A. Factual Background

         The Court assumes the reader's familiarity with the facts as set forth in the amended findings. (Doc. No. 191.) This dispute centers on a fifteen-screen movie theater in St. Michael, Minnesota (generally, the “Theater Property”). In early 2014, a bank was selling the Theater Property after it had sat unused since 2010. The Theater Property was zoned in a commercial district (the “B-1 Zone”). During this time Riverside Church, a church in Big Lake, Minnesota, had explored expanding to a satellite site after it had exhausted its ability to expand the Big Lake site. Riverside identified the Theater Property as a possible satellite location where it could play simulcasts of its services in Big Lake.

         In January 2014, Riverside called Marc Weigle about whether Riverside could purchase the Theater Property as its satellite site. Weigle is the most knowledgeable employee for the City of St. Michael regarding zoning and ordinance issues. Weigle told Riverside that the Theater Property was not zoned for assembly uses, which included houses of worship. Riverside worked with the City from January to April to try to reach a resolution where Riverside could use the Theater Property. But those efforts somewhat ended in April 2014 when another buyer purchased the Theater Property.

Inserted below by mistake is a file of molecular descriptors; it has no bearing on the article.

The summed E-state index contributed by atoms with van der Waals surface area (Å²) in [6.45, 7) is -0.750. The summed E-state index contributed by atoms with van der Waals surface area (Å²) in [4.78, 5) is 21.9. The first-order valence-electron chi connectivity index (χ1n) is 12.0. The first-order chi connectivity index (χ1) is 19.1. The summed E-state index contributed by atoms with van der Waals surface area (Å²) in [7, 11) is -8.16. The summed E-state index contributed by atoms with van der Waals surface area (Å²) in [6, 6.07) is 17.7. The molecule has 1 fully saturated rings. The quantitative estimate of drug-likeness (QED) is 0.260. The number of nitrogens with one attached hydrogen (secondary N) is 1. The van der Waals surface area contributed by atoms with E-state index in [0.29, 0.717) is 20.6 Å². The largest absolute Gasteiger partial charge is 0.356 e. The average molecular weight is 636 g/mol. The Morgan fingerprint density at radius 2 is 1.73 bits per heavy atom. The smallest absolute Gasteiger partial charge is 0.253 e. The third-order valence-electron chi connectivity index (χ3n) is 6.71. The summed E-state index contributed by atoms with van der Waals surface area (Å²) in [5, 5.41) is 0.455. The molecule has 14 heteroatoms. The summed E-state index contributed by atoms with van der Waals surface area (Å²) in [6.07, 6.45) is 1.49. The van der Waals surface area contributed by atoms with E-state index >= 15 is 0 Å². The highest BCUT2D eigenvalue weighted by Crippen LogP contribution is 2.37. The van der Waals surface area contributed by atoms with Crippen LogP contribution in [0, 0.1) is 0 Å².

Riverside, however, was still trying to purchase the Theater Property from its new owner, and Riverside therefore continued to discuss the zoning ordinance with the City. On June 12, 2014, the City's attorney wrote to Riverside and recommended that Riverside “file an application to re-zone the property or to amend the city's zoning regulations to allow a religious institution to operate in a commercial zone.” (P045.) So, in July 2014, Riverside did just that: It filed an application requesting that the City change the B-1 Zone to allow assemblies, including houses of worship, as a permitted use.[1]